- Deployment of capital by private equity funds has slowed down even in emerging markets
- However, most fund managers remain cautiously optimistic and expect new funds to raise as much or more capital as previous funds
LONDON & NEW YORK--(BUSINESS WIRE)-- Real estate private equity fund managers around the world continue to face major challenges stemming largely from ongoing illiquidity within the capital markets. This has left few able to secure bank financing and stifled deal flow, according to Global Market Outlook: Trends in real estate private equity, a new report by Ernst & Young. The report, based on a survey of 300 global real estate funds, found that even in heavily favored emerging markets, like Brazil and India, deployment of capital by private equity funds has slowed down. This is largely because of the Eurozone crisis and the uncertainty it has brought to markets around the world. The one exception is Russia, where domestic banks continue to fund transactions and new development despite their already high exposure to real estate, providing local investors with the means to execute transactions.
Mark Grinis, Global Real Estate Fund Practice Leader at Ernst & Young comments, “The still tough global financing market has had a dampening effect on real estate funds but there have been other challenges too, most notably in the significant structural and cultural changes funds are having to navigate coming out of the recession.”
The challenges outlined in the report include: tougher regulatory requirements imposed on fund managers – such as the Alternative Investment Fund Manager Directive (AIMFD) in Europe and the Dodd-Frank Act in the US — and tighter ‘regulation’ from investors in the form of calls for greater transparency and oversight on their investments. The real estate fund managers highlighted several key challenges for them to get a new fund to its first close, 52% responded that investors required greater due diligence before committing to the fund. Fifty-four percent of respondents also cited agreement on deal terms and fees as the biggest stumbling block. According to Grinis, although these challenges have caused short term pain for many fund managers, the outlook for most from this structural change is a much more efficient, transparent and scalable platform from which to build future growth.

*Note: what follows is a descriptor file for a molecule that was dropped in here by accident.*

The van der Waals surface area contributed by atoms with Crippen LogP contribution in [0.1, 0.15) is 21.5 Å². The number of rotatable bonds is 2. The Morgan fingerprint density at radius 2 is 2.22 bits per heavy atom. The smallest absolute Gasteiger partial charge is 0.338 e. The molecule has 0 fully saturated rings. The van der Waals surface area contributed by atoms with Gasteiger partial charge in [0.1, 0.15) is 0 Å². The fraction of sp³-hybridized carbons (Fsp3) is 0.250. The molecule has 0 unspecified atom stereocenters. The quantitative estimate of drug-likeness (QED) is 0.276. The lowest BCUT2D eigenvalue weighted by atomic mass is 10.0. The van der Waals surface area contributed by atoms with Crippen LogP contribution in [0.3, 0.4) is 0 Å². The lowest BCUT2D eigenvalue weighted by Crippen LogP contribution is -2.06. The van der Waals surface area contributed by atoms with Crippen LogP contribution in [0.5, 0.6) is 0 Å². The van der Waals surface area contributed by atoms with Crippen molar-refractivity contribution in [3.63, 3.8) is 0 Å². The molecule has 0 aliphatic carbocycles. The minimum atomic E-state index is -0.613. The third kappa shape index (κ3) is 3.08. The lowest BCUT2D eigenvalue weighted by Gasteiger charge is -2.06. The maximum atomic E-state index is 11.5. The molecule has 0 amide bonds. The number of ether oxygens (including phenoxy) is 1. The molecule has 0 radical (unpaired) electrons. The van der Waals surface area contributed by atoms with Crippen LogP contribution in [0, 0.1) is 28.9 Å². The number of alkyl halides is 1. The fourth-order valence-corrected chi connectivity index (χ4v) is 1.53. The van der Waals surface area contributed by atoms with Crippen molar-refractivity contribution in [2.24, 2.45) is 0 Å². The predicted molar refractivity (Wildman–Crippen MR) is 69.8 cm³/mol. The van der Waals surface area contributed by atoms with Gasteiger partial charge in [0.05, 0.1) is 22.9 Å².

“This is a period during which creative investors can thrive,” says Grinis. “Real estate fund managers that can successfully navigate the current changes, including demands from investors for greater transparency and lower fees, and who can devise and offer creative niche solutions for investors moving forward will have a key differentiator in the next phase of market growth,” he adds.
Real estate fund managers have already seen this. The report details two clear trends — the emergence in the US market of funds created to take advantage of investment opportunities in the single family residential market, and the growing appeal of senior debt funds. Senior debt funds are particularly showing appeal in markets like China, where banks are more limited by regulation than liquidity, and Europe where there is a need for alternative financing. And, in spite of the challenges, fund managers clearly remain cautiously optimistic. When asked if their next fund would raise more, the same or less capital than the last, an overwhelming majority (more than 71%) predicted raising about the same or more with less than 29% expecting to raise less than the prior fund.
Operational efficiency and performance improvement is critical for funds moving forward, according to the report. “The back office is no longer back-of-mind,” says Grinis. “In the face of declining fees, increased regulatory costs and investor demands for greater transparency, funds are far more focused today on performance, efficiency and cost control,” he adds. About a third of fund managers surveyed indicated that operating costs have risen by more than 5% as a result of compliance with new regulatory regimes such as AIMFD and the Dodd-Frank Act. Another 38% have yet to calculate that cost and just under a third estimated that costs have risen less than 5%. In an effort to control costs, more funds are looking to outsource functions like property management, property and fund accounting and fund administration and reporting. Funds are also increasingly looking to lower cost options offshore for some of these outsourced functions.
One potential area of opportunity for fund managers could be the growing global involvement in real estate investing of sovereign wealth funds (SWF). Over half of the respondents to the survey are already working with SWFs. The clear trend among these investors is to opt for separate account or joint venture (JV) relationships with fund managers rather than the typical commingled fund arrangement. Twenty-two percent of respondents indicated they had separate account or JV relationships compared with just 5% who counted an SWF investor in one of their fund vehicles. Fund managers flexible enough to embrace the separate account structure or JVs, and also accommodate SWFs’ often unique transparency and disclosure requirements, have a definite advantage in attracting SWF capital.
In addition to an overall discussion of the global fund sector, this year’s report includes analysis of the major emerging markets – Brazil, Russia, India and China.
To download the complete report or to access sections relating to these countries specifically, visit www.ey.com/us/realestate.
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Source: Ernst & Young